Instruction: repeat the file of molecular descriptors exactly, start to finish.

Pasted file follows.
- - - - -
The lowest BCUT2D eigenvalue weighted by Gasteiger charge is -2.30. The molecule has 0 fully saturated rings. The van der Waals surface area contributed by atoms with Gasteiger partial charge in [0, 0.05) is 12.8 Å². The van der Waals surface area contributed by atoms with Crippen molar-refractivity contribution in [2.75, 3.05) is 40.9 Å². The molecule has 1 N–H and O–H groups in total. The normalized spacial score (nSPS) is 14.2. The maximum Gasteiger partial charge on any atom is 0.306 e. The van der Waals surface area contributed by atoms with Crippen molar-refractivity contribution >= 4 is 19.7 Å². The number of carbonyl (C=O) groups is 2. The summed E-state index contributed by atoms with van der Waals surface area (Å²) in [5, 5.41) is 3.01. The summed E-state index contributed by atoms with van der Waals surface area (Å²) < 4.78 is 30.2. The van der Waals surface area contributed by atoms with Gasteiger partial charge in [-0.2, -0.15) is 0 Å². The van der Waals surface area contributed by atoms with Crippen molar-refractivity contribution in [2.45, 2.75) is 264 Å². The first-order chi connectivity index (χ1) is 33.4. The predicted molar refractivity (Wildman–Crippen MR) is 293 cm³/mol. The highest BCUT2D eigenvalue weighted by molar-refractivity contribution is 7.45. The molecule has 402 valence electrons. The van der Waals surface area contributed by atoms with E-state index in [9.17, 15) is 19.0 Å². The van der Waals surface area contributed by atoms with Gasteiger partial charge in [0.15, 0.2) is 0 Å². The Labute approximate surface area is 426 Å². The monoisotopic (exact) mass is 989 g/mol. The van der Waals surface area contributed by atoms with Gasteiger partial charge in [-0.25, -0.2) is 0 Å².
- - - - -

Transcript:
The lowest BCUT2D eigenvalue weighted by Gasteiger charge is -2.30. The molecule has 0 fully saturated rings. The van der Waals surface area contributed by atoms with Gasteiger partial charge in [0, 0.05) is 12.8 Å². The van der Waals surface area contributed by atoms with Crippen molar-refractivity contribution in [2.75, 3.05) is 40.9 Å². The molecule has 1 N–H and O–H groups in total. The normalized spacial score (nSPS) is 14.2. The maximum Gasteiger partial charge on any atom is 0.306 e. The van der Waals surface area contributed by atoms with Crippen molar-refractivity contribution >= 4 is 19.7 Å². The number of carbonyl (C=O) groups is 2. The summed E-state index contributed by atoms with van der Waals surface area (Å²) in [5, 5.41) is 3.01. The summed E-state index contributed by atoms with van der Waals surface area (Å²) < 4.78 is 30.2. The van der Waals surface area contributed by atoms with Gasteiger partial charge in [-0.2, -0.15) is 0 Å². The van der Waals surface area contributed by atoms with Crippen molar-refractivity contribution in [2.45, 2.75) is 264 Å². The first-order chi connectivity index (χ1) is 33.4. The predicted molar refractivity (Wildman–Crippen MR) is 293 cm³/mol. The highest BCUT2D eigenvalue weighted by molar-refractivity contribution is 7.45. The molecule has 402 valence electrons. The van der Waals surface area contributed by atoms with E-state index in [9.17, 15) is 19.0 Å². The van der Waals surface area contributed by atoms with Gasteiger partial charge in [0.15, 0.2) is 0 Å². The Labute approximate surface area is 426 Å². The monoisotopic (exact) mass is 989 g/mol. The van der Waals surface area contributed by atoms with Gasteiger partial charge in [-0.25, -0.2) is 0 Å².